The 105 is the state of the art in CD reproduction. The SABRE DACs are so good that the 105 sounds better than almost any CD player you can buy for under $10K.

It has made a LOT of very expensive CD players obsolete, or at least relegated them to an overpriced 2nd-class status.

I sold my $6000 Ayre C5 player after I got mine.

The 105 has totally changed the CD game; it is literally the first affordable CD player ( in 30 years of trying...) to unlock the full potential of CD playback IMO.

I have 30-year-old CDs that I always thought were crappy CDs until I got the 105; now they sound like a million bucks.

(example; Delos CD 4001; "Joe Williams; Nothin' But the Blues"; purchased in 1983)
Edited by commsysman - 2/14/14 at 7:18am
post #10 of 56
Quote:
But the other CD's are hit or miss. The main thing I hear is a REVERB to TINNY type sound, like the band is playing off in the corner, or there is a medium echo in the music. This can be heard on all systems to a high (very annoying) degree, or a low degree. The more I turned up subs the more this went away.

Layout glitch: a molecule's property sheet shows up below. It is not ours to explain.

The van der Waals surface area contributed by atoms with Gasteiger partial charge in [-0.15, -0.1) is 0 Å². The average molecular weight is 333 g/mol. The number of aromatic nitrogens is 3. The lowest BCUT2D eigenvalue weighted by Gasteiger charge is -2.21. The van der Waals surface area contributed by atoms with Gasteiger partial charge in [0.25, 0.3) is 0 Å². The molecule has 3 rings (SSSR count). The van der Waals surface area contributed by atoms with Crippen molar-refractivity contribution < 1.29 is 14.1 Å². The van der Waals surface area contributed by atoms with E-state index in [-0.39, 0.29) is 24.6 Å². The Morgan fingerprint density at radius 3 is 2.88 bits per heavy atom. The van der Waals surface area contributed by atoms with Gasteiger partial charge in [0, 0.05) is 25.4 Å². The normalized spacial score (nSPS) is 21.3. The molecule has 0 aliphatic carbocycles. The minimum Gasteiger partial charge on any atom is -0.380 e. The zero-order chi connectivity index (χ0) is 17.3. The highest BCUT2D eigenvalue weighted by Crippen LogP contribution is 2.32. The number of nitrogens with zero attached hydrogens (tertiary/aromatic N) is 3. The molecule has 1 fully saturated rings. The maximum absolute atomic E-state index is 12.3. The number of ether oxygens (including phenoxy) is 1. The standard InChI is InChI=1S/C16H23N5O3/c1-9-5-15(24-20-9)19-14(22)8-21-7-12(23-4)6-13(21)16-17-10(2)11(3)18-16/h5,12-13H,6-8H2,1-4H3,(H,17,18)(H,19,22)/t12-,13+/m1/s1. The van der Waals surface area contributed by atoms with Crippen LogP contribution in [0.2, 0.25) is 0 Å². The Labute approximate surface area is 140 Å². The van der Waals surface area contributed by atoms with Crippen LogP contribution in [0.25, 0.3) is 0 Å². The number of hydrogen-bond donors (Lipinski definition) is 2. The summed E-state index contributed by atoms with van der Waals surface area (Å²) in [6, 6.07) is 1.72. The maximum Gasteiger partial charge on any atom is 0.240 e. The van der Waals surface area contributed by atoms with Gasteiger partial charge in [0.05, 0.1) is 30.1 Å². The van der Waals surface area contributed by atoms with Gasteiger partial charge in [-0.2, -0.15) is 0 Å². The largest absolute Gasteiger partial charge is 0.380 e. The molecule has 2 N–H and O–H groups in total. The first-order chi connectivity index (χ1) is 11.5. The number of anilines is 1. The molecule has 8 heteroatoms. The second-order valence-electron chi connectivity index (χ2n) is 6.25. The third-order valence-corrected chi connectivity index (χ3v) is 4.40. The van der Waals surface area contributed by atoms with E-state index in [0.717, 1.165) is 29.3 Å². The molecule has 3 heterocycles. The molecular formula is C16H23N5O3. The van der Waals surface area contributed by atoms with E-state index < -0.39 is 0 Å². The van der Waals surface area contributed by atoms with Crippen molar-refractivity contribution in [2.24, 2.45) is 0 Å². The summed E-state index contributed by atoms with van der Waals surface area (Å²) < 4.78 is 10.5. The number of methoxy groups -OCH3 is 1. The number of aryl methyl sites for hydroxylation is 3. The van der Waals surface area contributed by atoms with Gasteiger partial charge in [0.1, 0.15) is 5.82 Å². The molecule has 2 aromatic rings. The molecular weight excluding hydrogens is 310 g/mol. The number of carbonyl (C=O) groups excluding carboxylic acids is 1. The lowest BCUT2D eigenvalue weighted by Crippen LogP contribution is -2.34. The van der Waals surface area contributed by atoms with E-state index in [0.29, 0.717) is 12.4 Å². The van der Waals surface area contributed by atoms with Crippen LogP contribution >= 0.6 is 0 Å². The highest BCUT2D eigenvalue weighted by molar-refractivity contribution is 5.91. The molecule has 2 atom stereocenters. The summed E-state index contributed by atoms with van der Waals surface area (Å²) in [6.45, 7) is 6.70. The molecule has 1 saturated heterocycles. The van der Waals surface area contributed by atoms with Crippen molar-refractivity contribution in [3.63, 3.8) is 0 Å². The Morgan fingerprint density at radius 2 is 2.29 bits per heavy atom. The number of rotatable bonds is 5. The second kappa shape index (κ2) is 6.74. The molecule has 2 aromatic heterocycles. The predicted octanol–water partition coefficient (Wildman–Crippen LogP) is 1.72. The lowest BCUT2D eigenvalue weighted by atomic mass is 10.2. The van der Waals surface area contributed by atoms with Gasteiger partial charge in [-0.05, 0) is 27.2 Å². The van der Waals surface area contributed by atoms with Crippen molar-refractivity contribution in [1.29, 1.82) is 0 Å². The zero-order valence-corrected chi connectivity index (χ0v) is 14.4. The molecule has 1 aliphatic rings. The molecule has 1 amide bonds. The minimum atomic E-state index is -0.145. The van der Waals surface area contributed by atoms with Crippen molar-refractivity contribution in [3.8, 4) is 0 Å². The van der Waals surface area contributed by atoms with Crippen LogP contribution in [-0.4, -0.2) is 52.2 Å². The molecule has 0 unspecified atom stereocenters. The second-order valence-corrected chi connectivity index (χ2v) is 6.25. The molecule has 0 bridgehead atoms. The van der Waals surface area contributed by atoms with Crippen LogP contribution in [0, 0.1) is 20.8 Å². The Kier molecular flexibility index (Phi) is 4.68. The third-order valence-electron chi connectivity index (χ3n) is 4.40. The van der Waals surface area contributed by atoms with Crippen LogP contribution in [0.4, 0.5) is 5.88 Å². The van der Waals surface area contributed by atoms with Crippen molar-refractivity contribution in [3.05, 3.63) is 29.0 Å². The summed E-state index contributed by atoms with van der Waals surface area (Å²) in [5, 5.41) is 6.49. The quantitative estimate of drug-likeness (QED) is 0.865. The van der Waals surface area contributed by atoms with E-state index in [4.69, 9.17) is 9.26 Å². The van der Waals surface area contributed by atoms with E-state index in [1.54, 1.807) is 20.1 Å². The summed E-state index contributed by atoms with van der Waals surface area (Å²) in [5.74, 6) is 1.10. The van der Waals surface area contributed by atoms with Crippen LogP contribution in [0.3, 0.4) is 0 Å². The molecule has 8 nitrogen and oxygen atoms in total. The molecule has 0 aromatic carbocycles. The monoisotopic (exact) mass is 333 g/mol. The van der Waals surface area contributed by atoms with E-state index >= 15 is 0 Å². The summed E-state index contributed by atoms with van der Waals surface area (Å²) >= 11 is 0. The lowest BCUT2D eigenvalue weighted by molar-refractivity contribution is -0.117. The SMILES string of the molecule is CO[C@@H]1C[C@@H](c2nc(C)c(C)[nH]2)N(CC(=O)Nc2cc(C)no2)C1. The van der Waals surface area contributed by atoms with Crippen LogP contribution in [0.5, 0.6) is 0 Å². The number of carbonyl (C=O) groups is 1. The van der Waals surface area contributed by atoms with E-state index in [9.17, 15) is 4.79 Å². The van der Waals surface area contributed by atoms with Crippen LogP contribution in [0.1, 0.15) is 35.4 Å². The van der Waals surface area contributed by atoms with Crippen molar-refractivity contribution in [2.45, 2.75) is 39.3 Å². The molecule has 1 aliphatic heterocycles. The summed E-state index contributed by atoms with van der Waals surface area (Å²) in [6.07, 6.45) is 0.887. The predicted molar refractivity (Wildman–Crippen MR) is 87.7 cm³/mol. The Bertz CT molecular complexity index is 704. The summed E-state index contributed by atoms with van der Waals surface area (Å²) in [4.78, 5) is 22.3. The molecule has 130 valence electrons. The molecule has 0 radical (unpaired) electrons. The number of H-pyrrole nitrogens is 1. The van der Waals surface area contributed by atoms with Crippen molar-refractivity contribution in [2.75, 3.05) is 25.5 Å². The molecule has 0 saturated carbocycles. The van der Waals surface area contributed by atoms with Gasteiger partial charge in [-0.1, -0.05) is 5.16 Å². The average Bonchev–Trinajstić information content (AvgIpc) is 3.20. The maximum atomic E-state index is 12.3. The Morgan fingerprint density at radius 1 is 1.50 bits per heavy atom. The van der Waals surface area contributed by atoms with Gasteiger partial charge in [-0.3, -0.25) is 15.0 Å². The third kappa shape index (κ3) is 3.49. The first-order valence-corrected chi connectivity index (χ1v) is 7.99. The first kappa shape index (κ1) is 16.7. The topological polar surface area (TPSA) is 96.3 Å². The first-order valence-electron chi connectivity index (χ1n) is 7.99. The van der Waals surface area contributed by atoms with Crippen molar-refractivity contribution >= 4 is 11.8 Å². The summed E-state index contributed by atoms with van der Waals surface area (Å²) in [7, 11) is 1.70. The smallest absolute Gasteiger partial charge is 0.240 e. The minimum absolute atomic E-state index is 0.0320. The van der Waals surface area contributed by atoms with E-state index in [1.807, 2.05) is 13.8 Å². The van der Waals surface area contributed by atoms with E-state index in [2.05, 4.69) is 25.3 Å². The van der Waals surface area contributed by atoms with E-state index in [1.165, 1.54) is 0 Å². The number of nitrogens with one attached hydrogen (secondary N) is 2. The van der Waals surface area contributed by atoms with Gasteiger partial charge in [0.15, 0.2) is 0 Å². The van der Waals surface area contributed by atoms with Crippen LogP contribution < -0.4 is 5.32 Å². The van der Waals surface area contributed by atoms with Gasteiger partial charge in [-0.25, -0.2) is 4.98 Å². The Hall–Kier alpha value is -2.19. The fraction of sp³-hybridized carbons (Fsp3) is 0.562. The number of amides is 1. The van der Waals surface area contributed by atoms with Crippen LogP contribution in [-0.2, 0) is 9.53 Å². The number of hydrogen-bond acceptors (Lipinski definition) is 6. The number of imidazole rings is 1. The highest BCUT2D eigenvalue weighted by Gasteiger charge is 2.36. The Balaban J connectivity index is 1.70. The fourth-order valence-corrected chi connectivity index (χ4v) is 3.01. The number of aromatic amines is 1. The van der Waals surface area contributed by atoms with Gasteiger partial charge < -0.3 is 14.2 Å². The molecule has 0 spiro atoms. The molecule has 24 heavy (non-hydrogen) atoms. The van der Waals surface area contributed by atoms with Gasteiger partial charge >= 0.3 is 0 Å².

Unfortunately, generally speaking much pop & rock music is not recorded all that well (and as a punk fan, I have personal experience with this). And what has made many newer recordings & even many remasters of older albums sound nearly unlistenable to many people - i.e. sharp/tinny/crunchy and "in your face" - is the nasty trend of overcompressing a recording*, usually to make it seem louder via radio (in hope of grabbing a listener's attention) and IMO simply to make XYZ studio's recordings sound more "exciting" vs. other studios' projects.

And since so many people these days use their phones, tablets and little Bluetooth-equipped "boomboxes" to play back their music, it looks like many recording engineers are being forced to use unnatural EQ settings to help overcome the sonic deficiencies of those devices.

I believe all the above is very possibly what you are hearing on those higher quality/better resolving systems. And turning up the subwoofers is probably resulting in relatively better sound because it is helping to compensate for certain recordings' over-brightness (caused by EQ choices and/or overcompression).

This is why I pretty much stopped using high quality recordings to demo speakers & now use recordings I listen to regularly: if a set of speakers makes my ears hurt when listening to a Fugazi, Sigur Rós, Animal Collective or Black Flag album, I try something else.

Lastly: yes, CD players can sound different from each other. Personal experience talking here so that statement isn't based on hearsay or "audiophool" sources. Same with amps, though IMO speakers and the room have much more affect on the final sound one hears.

* lots more here:

"Loudness means NOTHING on the radio – The Proof" - with samples